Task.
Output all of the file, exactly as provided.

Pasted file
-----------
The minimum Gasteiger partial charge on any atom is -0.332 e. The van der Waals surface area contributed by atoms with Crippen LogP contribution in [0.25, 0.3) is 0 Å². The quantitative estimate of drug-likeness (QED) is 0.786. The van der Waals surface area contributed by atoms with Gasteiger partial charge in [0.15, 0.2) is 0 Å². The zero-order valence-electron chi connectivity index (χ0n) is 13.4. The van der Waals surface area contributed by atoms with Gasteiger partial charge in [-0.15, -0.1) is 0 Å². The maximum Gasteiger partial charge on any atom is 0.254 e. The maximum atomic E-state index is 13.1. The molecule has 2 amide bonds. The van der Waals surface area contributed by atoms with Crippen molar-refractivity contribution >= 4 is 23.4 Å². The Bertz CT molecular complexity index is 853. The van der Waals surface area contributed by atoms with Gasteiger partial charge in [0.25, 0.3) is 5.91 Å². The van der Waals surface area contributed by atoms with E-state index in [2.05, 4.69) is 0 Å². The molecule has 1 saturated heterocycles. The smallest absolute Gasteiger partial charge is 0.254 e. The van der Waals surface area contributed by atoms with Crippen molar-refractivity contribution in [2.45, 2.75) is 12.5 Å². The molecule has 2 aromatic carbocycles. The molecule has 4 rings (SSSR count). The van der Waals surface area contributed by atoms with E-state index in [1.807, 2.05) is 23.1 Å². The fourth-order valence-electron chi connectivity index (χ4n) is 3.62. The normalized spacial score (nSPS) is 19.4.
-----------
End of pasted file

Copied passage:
The minimum Gasteiger partial charge on any atom is -0.332 e. The van der Waals surface area contributed by atoms with Crippen LogP contribution in [0.25, 0.3) is 0 Å². The quantitative estimate of drug-likeness (QED) is 0.786. The van der Waals surface area contributed by atoms with Gasteiger partial charge in [0.15, 0.2) is 0 Å². The zero-order valence-electron chi connectivity index (χ0n) is 13.4. The van der Waals surface area contributed by atoms with Gasteiger partial charge in [-0.15, -0.1) is 0 Å². The maximum Gasteiger partial charge on any atom is 0.254 e. The maximum atomic E-state index is 13.1. The molecule has 2 amide bonds. The van der Waals surface area contributed by atoms with Crippen molar-refractivity contribution >= 4 is 23.4 Å². The Bertz CT molecular complexity index is 853. The van der Waals surface area contributed by atoms with Gasteiger partial charge in [0.25, 0.3) is 5.91 Å². The van der Waals surface area contributed by atoms with E-state index in [2.05, 4.69) is 0 Å². The molecule has 1 saturated heterocycles. The smallest absolute Gasteiger partial charge is 0.254 e. The van der Waals surface area contributed by atoms with Crippen molar-refractivity contribution in [2.45, 2.75) is 12.5 Å². The molecule has 2 aromatic carbocycles. The molecule has 4 rings (SSSR count). The van der Waals surface area contributed by atoms with E-state index in [1.807, 2.05) is 23.1 Å². The fourth-order valence-electron chi connectivity index (χ4n) is 3.62. The normalized spacial score (nSPS) is 19.4.